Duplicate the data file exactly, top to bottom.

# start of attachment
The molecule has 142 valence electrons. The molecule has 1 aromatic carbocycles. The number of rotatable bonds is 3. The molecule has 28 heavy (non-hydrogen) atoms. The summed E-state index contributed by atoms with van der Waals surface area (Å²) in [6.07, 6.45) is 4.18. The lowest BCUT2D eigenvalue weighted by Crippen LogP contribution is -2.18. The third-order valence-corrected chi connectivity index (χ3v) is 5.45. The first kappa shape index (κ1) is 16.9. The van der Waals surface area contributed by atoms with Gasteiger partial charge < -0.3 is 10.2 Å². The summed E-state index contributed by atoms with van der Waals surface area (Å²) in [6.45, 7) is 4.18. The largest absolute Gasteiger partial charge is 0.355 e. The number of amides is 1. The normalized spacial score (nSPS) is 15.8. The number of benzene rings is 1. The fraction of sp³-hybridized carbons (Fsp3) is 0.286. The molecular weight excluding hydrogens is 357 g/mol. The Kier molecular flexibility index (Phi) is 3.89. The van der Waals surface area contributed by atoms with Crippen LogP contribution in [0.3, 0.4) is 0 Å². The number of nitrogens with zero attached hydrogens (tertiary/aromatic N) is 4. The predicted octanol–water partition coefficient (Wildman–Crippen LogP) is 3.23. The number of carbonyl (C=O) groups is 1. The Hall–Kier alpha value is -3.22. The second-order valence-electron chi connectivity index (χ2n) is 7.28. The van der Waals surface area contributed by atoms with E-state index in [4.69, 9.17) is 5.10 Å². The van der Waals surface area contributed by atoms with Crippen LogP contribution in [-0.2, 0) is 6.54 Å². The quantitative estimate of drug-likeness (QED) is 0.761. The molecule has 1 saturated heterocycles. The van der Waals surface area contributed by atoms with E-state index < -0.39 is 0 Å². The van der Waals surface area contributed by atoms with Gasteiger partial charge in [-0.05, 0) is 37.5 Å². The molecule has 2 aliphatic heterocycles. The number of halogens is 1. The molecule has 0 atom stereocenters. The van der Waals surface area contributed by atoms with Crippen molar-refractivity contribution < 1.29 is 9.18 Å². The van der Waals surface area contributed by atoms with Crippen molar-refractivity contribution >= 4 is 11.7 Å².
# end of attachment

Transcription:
The molecule has 142 valence electrons. The molecule has 1 aromatic carbocycles. The number of rotatable bonds is 3. The molecule has 28 heavy (non-hydrogen) atoms. The summed E-state index contributed by atoms with van der Waals surface area (Å²) in [6.07, 6.45) is 4.18. The lowest BCUT2D eigenvalue weighted by Crippen LogP contribution is -2.18. The third-order valence-corrected chi connectivity index (χ3v) is 5.45. The first kappa shape index (κ1) is 16.9. The van der Waals surface area contributed by atoms with Gasteiger partial charge < -0.3 is 10.2 Å². The summed E-state index contributed by atoms with van der Waals surface area (Å²) in [6.45, 7) is 4.18. The largest absolute Gasteiger partial charge is 0.355 e. The number of amides is 1. The normalized spacial score (nSPS) is 15.8. The number of benzene rings is 1. The fraction of sp³-hybridized carbons (Fsp3) is 0.286. The molecular weight excluding hydrogens is 357 g/mol. The Kier molecular flexibility index (Phi) is 3.89. The van der Waals surface area contributed by atoms with Crippen LogP contribution in [0.3, 0.4) is 0 Å². The number of nitrogens with zero attached hydrogens (tertiary/aromatic N) is 4. The predicted octanol–water partition coefficient (Wildman–Crippen LogP) is 3.23. The number of carbonyl (C=O) groups is 1. The Hall–Kier alpha value is -3.22. The second-order valence-electron chi connectivity index (χ2n) is 7.28. The van der Waals surface area contributed by atoms with E-state index in [4.69, 9.17) is 5.10 Å². The van der Waals surface area contributed by atoms with Crippen LogP contribution in [-0.2, 0) is 6.54 Å². The quantitative estimate of drug-likeness (QED) is 0.761. The molecule has 1 saturated heterocycles. The van der Waals surface area contributed by atoms with E-state index < -0.39 is 0 Å². The van der Waals surface area contributed by atoms with Gasteiger partial charge in [-0.05, 0) is 37.5 Å². The molecule has 2 aliphatic heterocycles. The number of halogens is 1. The molecule has 0 atom stereocenters. The van der Waals surface area contributed by atoms with Crippen molar-refractivity contribution < 1.29 is 9.18 Å². The van der Waals surface area contributed by atoms with Crippen molar-refractivity contribution >= 4 is 11.7 Å².